William O. Douglas
William Orville Douglas was an American jurist and politician who served as an Associate Justice of the Supreme Court of the United States. Nominated by President Franklin D. Roosevelt, Douglas was confirmed at the age of 40, one of the youngest justices appointed to the court, his term, lasting 211 days, is the longest in the history of the Supreme Court. In 1975 Time magazine called Douglas "the most doctrinaire and committed civil libertarian to sit on the court". After an itinerant childhood, Douglas attended Whitman College on a scholarship, he joined the Yale Law School faculty. After serving as the third chairman of the U. S. Securities and Exchange Commission, Douglas was nominated to the Supreme Court, succeeding Justice Louis Brandeis, he was among those considered for the 1944 Democratic vice presidential nomination and was subject to an unsuccessful draft movement prior to the 1948 presidential election. Douglas served on the Court until his retirement in 1975, was succeeded by John Paul Stevens.
Douglas holds a number including the most opinions. Douglas wrote the Court's majority opinion in major cases such as Griswold v. Connecticut, United States v. Paramount Pictures, Inc. Brady v. Maryland, Terminiello v. City of Chicago, he wrote notable concurring or dissenting opinions in cases such as Dennis v. United States, Brandenburg v. Ohio, Terry v. Ohio, he was known as a strong opponent of the Vietnam War and an ardent advocate of environmentalism. Douglas was born in 1898 in Maine Township, Otter Tail County, the son of Julia Bickford and William Douglas, an itinerant Scottish Presbyterian minister from Pictou County, Nova Scotia, his family moved to California, to Cleveland, Washington. At age two Douglas suffered an illness he described as polio, but which revisionist biographers have claimed was intestinal colic, his mother attributed his recovery to a miracle, telling Douglas that one day he would be President of the United States. His father died in Oregon, in 1904, when Douglas was six years old.
Douglas claimed his mother had been left destitute. After moving the family from town to town in the West, his mother, with three young children, settled with them in Yakima, Washington. William, like the rest of the Douglas family, worked at odd jobs to earn extra money, a college education appeared to be unaffordable, he was the valedictorian at Yakima High School and did well enough in school to earn a full academic scholarship to attend Whitman College in Walla Walla, Washington. While at Whitman, Douglas became a member of Beta Theta Pi fraternity, he worked at various jobs while attending school, including as a waiter and janitor during the school year, at a cherry orchard in the summer. Picking cherries, Douglas would say inspired him to a legal career, he once said of his early interest in the law: I worked among the very poor, the migrant laborers, the Chicanos and the I. W. W's. I saw cruelty and hardness, my impulse was to be a force in other developments in the law. Douglas was elected Phi Beta Kappa, participated on the debate team, was elected as student body president in his final year.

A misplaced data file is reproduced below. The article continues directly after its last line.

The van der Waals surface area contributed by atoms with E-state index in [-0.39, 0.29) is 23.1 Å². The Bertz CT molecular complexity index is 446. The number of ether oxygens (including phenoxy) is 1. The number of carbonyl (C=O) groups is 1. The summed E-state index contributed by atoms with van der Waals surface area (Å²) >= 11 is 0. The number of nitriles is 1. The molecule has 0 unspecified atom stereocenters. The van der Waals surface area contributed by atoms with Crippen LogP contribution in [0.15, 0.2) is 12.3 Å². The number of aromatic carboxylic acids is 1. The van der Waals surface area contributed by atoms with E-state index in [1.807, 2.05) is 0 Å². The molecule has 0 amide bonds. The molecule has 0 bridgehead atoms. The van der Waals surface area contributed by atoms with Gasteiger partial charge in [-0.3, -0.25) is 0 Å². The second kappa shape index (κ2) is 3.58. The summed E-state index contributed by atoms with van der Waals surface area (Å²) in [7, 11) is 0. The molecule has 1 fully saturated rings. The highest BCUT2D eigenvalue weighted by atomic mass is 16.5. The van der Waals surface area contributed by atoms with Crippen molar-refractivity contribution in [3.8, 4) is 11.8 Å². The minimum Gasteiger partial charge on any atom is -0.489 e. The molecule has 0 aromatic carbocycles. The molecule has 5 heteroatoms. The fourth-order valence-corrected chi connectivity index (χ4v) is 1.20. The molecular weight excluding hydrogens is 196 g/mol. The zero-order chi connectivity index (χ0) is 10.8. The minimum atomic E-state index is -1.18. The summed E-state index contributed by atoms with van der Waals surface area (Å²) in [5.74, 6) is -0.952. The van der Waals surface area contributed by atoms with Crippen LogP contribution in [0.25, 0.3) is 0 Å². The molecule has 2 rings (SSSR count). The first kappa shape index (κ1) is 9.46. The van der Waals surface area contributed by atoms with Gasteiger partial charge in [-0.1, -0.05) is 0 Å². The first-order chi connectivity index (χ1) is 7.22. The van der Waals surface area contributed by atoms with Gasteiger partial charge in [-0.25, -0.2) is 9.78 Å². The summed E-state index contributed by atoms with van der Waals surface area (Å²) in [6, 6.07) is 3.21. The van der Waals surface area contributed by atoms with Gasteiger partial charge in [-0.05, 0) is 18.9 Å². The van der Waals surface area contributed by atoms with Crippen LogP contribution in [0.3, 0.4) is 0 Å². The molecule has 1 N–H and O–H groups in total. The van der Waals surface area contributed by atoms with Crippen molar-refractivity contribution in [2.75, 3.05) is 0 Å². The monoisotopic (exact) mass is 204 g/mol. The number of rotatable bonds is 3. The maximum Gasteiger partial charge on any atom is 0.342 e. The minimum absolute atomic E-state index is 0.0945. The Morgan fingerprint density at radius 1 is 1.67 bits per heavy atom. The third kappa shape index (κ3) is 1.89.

After graduating in 1920 with a B. A. in English and economics, he taught English and Latin at Yakima high schools for the next two years, hoping to earn enough to attend law school. "Finally," he said, "I decided it was impossible to save enough money by teaching and I said to hell with it."He traveled to New York, with hopes to attend the Columbia Law School. Douglas drew on his Beta Theta Pi membership to help him survive in New York, as he stayed at one of its houses and was able to borrow $75 from a fraternity brother from Washington, enough to enroll at Columbia. Six months Douglas' funds were running out; the appointments office at the law school told him that a New York firm wanted a student to help prepare a correspondence course for law. Douglas earned $600 for his work. Hired for similar projects, he saved $1,000 by semester's end, his wife Mildred worked as a schoolteacher to support him throughout law school, which he would conceal by lying about which year they were married. Douglas graduated second in his class at Columbia in 1925.
In August 1923, Douglas traveled to La Grande, Oregon, to marry Mildred Riddle, whom he had known in Yakima. After their return to New York, he started work at the firm of Cravath, DeGersdorff and Wood after failing to obtain a Supreme Court clerkship with Justice Harlan F. Stone. Douglas quit the Cravath firm after four months. After one year, he moved back to Yakima, but soon regretted the move and never practiced law in the state. After a time of unemployment and another months-long stint at Cravath, he started teaching at Columbia Law School. Douglas joined the faculty of Yale Law School. There he became an expert on commercial litigation and bankruptcy, was identified with the legal realist movement; this pushed for an understanding of law based less on formalistic legal doctrines and more on the real-world effects of the law. While teaching at Yale, he and fellow professor Thurman Arnold were riding the New Haven Railroad and were inspired to set the sign Passengers will please refrain... to Antonín Dvořák's Humoresque #7.